The 16 days Dave Grohl spent in Sound City studios in 1991, recording Nevermind with Nirvana, changed his life. A converted factory in the Los Angeles suburb of Van Nuys, Sound City was one of America's most renowned studios by the time Nirvana arrived - everyone from Neil Young to Fleetwood Mac to Ratt had recorded their breakthrough albums on its Neve console. Such was Grohl's affinity for the place that its closure in 2011 prompted him to start work on a documentary film, Sound City: Real To Reel, charting the studio’s history and music’s changing relationship with technology. “The goal was to inspire the next generation of musicians to fall in love with music like we did,” says Grohl.
Why did you want to make a film about Sound City?
I wouldn’t be who I am right now if it weren’t for Sound City. I think of that Neve board not as a part of my history, but as part of me. What a lot of people don’t take into consideration is the importance of the room where something was recorded, or the console on which it was recorded. If it weren’t for that board, I might not be here.
Then there’s the discussion of technology and the human element. I mean, why did I fall in love with John Bonham? Because of his feel, because of the way he sped up or slowed down, because of his imperfections. Keith Moon, Stewart Copeland, all of these legendary drummers were wild, and that’s what was so inspiring. Nobody’s made the movie about how technology has affected the way we listen to and hear music.
How did you decide who to interview for the film?
I said to the people at Sound City: “Give me a list of every record that was made at the studio”. They stared at me and said: “That’s impossible. There were a million records made here”. So I said: “Okay, give me a short list of big ones”. And I started calling everyone from Rick Springfield and Rick Nielsen to Neil Young and Tom Petty. Because of what Sound City represented, every single one of those people wanted to be in the movie. I didn’t have to beg anybody.
Ratt feature in the film. Some people might be surprised at the thought of you interviewing them.
I think they were surprised too [laughs]. They made _Out Of The Cellar at Sound City, and it’s an iconic album – there were hits_ on that record. When the guy from Nirvana calls someone from a metal band from the 80s, there’s a minute or two of sideways glances. It’s like two cowboys stepping out of a bar, gunslingers ready for a shoot-out. But anybody that knows me knows that I can sit down and have a pint with anybody. Music is music. I don’t believe in guilty pleasures. So when I asked the Ratt guys, they were like: “Are you kidding? Are you sure?”. I’m like: “C’mon, you made that huge record at Sound City. Let’s go!”. And they were fucking awesome.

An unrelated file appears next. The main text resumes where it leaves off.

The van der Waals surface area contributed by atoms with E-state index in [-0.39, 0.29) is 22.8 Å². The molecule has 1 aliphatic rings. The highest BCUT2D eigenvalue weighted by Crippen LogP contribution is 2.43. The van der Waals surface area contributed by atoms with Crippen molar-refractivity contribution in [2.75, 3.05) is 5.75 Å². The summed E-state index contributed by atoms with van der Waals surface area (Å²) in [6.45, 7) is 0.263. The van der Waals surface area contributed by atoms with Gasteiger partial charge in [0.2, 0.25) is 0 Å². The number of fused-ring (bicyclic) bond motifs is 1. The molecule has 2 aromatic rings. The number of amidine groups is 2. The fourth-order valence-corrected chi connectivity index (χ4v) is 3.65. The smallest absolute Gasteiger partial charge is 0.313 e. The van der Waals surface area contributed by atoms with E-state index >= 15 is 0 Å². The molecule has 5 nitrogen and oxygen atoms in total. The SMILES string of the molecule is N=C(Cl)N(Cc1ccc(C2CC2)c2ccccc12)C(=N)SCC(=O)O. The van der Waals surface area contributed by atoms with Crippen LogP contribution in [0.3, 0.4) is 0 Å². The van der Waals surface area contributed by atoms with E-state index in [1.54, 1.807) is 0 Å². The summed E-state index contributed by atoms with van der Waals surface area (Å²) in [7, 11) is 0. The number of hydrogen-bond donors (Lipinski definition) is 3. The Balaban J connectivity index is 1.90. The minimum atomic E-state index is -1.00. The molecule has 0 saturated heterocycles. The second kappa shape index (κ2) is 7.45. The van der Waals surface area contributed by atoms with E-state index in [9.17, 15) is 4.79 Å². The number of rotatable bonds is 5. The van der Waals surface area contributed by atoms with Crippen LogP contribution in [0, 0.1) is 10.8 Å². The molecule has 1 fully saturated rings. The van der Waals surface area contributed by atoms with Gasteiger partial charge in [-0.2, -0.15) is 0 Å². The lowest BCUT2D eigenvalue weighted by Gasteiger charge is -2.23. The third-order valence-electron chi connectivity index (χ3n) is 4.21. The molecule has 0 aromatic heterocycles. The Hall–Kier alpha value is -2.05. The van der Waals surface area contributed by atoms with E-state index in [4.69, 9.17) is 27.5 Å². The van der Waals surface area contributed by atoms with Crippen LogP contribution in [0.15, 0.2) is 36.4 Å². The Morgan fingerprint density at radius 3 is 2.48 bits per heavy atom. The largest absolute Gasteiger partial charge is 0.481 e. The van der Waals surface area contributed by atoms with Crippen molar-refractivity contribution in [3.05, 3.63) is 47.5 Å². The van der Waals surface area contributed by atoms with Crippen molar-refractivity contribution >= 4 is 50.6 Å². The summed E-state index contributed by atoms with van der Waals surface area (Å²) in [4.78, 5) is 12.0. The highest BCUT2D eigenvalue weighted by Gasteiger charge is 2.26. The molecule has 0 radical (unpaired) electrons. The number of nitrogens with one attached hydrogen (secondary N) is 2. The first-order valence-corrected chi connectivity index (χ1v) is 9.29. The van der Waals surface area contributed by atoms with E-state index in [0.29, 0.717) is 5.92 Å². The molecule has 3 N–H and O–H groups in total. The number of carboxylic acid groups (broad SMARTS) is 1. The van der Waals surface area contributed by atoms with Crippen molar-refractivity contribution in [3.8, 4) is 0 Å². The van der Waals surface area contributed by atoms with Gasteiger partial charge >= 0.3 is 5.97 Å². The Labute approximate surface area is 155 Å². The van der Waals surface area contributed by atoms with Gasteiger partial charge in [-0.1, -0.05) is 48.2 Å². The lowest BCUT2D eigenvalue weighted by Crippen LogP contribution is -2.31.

Is there anyone you wanted to interview but couldn’t?
Ronnie James Dio. Holy Diver was such a good record, man. And that fucking drum sound, man… Aarggh! Sadly he passed away, but I got Vinnie [Appice, Dio drummer] in the film.
The soundtrack album features you and the Foo Fighters playing with guests including Trent Reznor, Stevie Nicks and, surprisingly, Paul McCartney. What’s the connection there?
There’s a rumour that The Beatles rehearsed in that room before their Hollywood Bowl gig in the mid-60s. This film isn’t just about Sound City, it’s not just about technology or the human element, it’s also an intensely personal story for me. The reason I’m a musician is because I fell in love with The Beatles. So for me to be playing with the person who is responsible for me being here right now was about the most profound, full-circle moment of my entire life.
Can you remember why Nirvana chose to record Nevermind at Sound City in the first place?
Butch Vig [producer] said: “There’s a place that has a Neve board, and it’s super-cheap”. Basically, we went there because it was cheap.
What was your initial impression of the place?
The same as anybody else’s: that it was a dump. It was 1991. when we walked in the front door, and it looked like it was 1971. inside.
What was it like recording there?
When we recorded the first song [In Bloom], we plugged in, sat down, recorded the first couple of takes and went into the control room to listen to playback. Butch hit ‘play’, and it was unlike anything we’d ever heard. It was Nirvana, but the biggest, baddest, punchiest version of Nirvana we’d ever heard. It was just like, “Oh my God! How did that happen?”. It was that room and that board.
You’re busy with the film. Where does that leave the Foos?
Foos are going to take a break from being the Foo Fighters. It’s funny, we were telling everyone we were on a hiatus, but Pat Smear calls it an “Ihateus” [laughs].
You did find time to play drums on the new Queens Of The Stone Age album, though.
Yeah. And I’m very excited for the world to hear it. Six years is too long to go without a Queens Of The Stone Age record. It’s almost like children in a house when the parents are away.
You’ve said that you consider Sound City: Real To Reel to be your life’s most important work. Why?
I’ve selfishly been making music for myself, and my band, for 20 years. The Sound City movie’s not like that. The Sound City movie is for other people. I’m not doing it so that other people will think I’m the greatest fucking director in the world; I don’t know what I’m doing. This movie is for you. This is for your kids. This is for people in a band who’ve never fuckin’ walked into a recording studio.
Do you have plans to do any more directing?
I wouldn’t necessarily say I have the bug, but I do like to tell a good story. We’ll leave it at that.
This was published in Classic Rock issue 181.